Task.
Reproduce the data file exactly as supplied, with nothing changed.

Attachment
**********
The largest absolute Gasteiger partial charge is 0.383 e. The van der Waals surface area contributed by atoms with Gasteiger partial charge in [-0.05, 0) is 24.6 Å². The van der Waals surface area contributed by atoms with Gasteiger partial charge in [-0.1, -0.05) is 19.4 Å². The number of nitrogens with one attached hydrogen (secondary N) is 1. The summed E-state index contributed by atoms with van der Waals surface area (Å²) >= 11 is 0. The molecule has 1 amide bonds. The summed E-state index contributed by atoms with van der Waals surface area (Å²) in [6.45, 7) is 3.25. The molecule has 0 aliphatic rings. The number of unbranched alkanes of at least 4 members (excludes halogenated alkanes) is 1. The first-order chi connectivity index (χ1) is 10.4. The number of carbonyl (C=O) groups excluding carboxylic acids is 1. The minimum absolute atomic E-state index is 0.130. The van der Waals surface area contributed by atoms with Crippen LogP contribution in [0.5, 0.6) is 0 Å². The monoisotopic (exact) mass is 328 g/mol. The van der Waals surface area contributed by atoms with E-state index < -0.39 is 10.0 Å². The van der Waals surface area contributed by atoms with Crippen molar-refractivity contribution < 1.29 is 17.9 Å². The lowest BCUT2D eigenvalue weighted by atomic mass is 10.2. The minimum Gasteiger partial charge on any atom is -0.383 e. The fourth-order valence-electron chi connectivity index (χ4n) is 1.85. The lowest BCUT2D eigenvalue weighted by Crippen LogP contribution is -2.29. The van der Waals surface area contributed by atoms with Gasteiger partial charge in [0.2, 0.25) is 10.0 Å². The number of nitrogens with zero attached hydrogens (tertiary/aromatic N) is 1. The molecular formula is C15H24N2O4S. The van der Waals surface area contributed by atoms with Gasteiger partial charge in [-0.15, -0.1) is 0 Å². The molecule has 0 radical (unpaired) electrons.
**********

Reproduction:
The largest absolute Gasteiger partial charge is 0.383 e. The van der Waals surface area contributed by atoms with Gasteiger partial charge in [-0.05, 0) is 24.6 Å². The van der Waals surface area contributed by atoms with Gasteiger partial charge in [-0.1, -0.05) is 19.4 Å². The number of nitrogens with one attached hydrogen (secondary N) is 1. The summed E-state index contributed by atoms with van der Waals surface area (Å²) >= 11 is 0. The molecule has 1 amide bonds. The summed E-state index contributed by atoms with van der Waals surface area (Å²) in [6.45, 7) is 3.25. The molecule has 0 aliphatic rings. The number of unbranched alkanes of at least 4 members (excludes halogenated alkanes) is 1. The first-order chi connectivity index (χ1) is 10.4. The number of carbonyl (C=O) groups excluding carboxylic acids is 1. The minimum absolute atomic E-state index is 0.130. The van der Waals surface area contributed by atoms with Crippen LogP contribution in [0.5, 0.6) is 0 Å². The monoisotopic (exact) mass is 328 g/mol. The van der Waals surface area contributed by atoms with E-state index < -0.39 is 10.0 Å². The van der Waals surface area contributed by atoms with Crippen molar-refractivity contribution < 1.29 is 17.9 Å². The lowest BCUT2D eigenvalue weighted by atomic mass is 10.2. The minimum Gasteiger partial charge on any atom is -0.383 e. The fourth-order valence-electron chi connectivity index (χ4n) is 1.85. The lowest BCUT2D eigenvalue weighted by Crippen LogP contribution is -2.29. The van der Waals surface area contributed by atoms with Gasteiger partial charge in [0.2, 0.25) is 10.0 Å². The number of nitrogens with zero attached hydrogens (tertiary/aromatic N) is 1. The molecular formula is C15H24N2O4S. The van der Waals surface area contributed by atoms with Gasteiger partial charge in [-0.15, -0.1) is 0 Å². The molecule has 0 radical (unpaired) electrons.